So that brings me to the title of this post:  “Learning to Walk, Again.”  I started using ArcINFO as a command-line Unix program, back in 1996 at the University of North Texas.  In 1997, I took my first workshop to learn how the new GUI-based ArcView worked.  I wish I’d never left the Command Prompt.  Really, the GUI is just a crutch.  Does it make things faster? Probably not.  Does it make it easier to learn the software? Maybe.  What it DOES do, though, is move you further and further from what makes computers so powerful for solving problems, and that is knowing how to manipulate code and creating solutions for problems rather than fitting the problems to available solutions.  So, I am embarking upon a rigorous schedule of mental therapy, this summer.  One that I hope will “get me back on my feet” again and allow me to shed what has become, more and more, a crippling addiction to Esri’s proprietary GUI-based “Out-of-the-Box” solutions.  Unfortunately, I am only now realizing that there is no such thing as an “Out-of-the-Box” problem.

Look for more posts in the coming days and weeks, about the journey.  Tag along, if you like.  I’m going to start at the beginning and work my way back up.

Baby Steps.

Using your Own Tilecached Basemap in ArcPad

So, the ArcPad Dev Team has been promising tilecached basemap data support in ArcPad for a while, now.  I’ve been exited about this because we use a high resolution basemap (including sidewalk edges, building footprints, etc…) in the ArcPad applications we use for mapping Street Trees with the Urban Resource Initiative at Yale.  We’ve been using the navmap basemap technique which improved performance, a little, but we’re still talking vector data for an entire city so the performance boost was slight, at best.

How to Switch Your Sirf-based GPS from Sirf to NMEA Protocol

This post applies only to the Juno ST, and ONLY TO THE ONES I AM WORKING WITH!  I can’t make any guarantees about it’s effectiveness for anyone else, but the steps outlined have resolved serious GPS communication bugs, for the units I am working with.

I’ve been having a hell of a time getting ArcPad to communicate properly with my Trimble Juno ST units since version 8.  I think I have finally figured out what the problem is, though.  It seems that, when you run Trimble’s GPSCorrect software on a Trimble Juno ST (and I suspect any Trimble unit with a Sirf chip), the software sets a switch on the Sirf chip to output Sirf Protocol, only.

My problems started when I did a clean reset of Windows Mobile to update from ArcPad 7 to ArcPad 8.  At that point, our version of GPSCorrect was not supported by ArcPad 8, so I didn’t reinstall it, thinking I would just use the NMEA Output for GPS communication.  This is where the little hardware switch issue I noted above started spitting Gremlins into the Junos.  It seems the GPSCorrect software left the Sirf Chip outputing Sirf Protocol data streams.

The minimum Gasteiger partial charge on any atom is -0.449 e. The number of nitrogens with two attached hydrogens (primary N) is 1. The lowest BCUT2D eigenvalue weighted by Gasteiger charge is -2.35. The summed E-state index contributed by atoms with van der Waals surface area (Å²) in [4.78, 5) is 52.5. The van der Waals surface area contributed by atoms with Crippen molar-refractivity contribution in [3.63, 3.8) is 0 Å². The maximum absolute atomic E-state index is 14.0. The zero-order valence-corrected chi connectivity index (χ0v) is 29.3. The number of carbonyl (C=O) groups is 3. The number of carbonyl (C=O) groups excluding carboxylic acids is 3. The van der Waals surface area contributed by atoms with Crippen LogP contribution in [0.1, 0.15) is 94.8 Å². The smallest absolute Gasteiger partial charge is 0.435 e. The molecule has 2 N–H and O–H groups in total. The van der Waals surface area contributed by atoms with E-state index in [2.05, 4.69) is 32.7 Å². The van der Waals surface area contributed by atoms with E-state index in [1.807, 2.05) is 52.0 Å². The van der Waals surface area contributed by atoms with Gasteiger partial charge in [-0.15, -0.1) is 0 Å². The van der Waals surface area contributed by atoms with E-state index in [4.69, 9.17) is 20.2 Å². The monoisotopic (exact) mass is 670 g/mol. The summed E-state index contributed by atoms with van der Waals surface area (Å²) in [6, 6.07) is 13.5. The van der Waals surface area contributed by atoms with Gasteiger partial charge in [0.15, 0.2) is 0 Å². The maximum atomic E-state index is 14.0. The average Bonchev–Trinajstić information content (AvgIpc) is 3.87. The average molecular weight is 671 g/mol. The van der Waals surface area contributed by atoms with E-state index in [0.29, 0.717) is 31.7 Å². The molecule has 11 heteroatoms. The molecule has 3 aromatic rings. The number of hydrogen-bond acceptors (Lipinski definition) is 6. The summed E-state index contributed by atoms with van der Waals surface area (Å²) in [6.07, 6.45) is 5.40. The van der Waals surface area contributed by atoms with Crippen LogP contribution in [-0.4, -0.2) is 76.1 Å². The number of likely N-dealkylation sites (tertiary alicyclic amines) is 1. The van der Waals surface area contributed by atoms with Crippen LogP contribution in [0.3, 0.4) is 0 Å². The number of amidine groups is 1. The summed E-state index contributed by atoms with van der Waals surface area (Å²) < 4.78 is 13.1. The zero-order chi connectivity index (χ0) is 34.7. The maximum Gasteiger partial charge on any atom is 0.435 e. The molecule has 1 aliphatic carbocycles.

Now, you might think “no problem, I’ll just set ArcPad to use Sirf,” right?  Well, that’s what I thought, too.  WIth the Sirf chip outputting Sirf Protocol data, I had problems with GPS communication in ArcPad whether it was set to NMEA or Sirf.  These problems included indefinite “No Fix”; obtaining a fix, then “freezing” on the initial location and never updating; or just flat out crashing ArcPad.

So here is what I did to resolve the issue:

  1. Download and place SirfTech.exe on the Juno Units [http://w5.nuinternet.com/s660100031/SirfTech.htm]
  2. Use File Explorer to browse to and launch SirfTech.exe
  3. Open the COM Menu and set the COM Port to 7
  4. Click on the Find Baud button and wait for the program to find the Baud rate that the Sirf Chip is passing data at. (On the Juno ST Units I have the problems with, this is always 38400)
  5. Once it finds the Baud Rate, you should see the Messages updating for the SiRF Protocol, but not NMEA. Click OK.
  6. On the Menu go to Sirf>Switch to NMEA Protocol.
  7. Set the Baud Rate to 4800 and click on the Set button.  Click OK.
  8. Return to the COM page and Close the COM Port.
  9. Change the Baud Rate to 4800 and click Open to reopen the COM Port using NMEA.  You should see the Messages updating for the NMEA Protocol, now.
  10. Finally, Close the port, click OK and Exit the SirfTech program

You should now be able toSet the GPS Preferences in ArcMap to NMEA 4800 and successfully Fix and Update your GPS Position.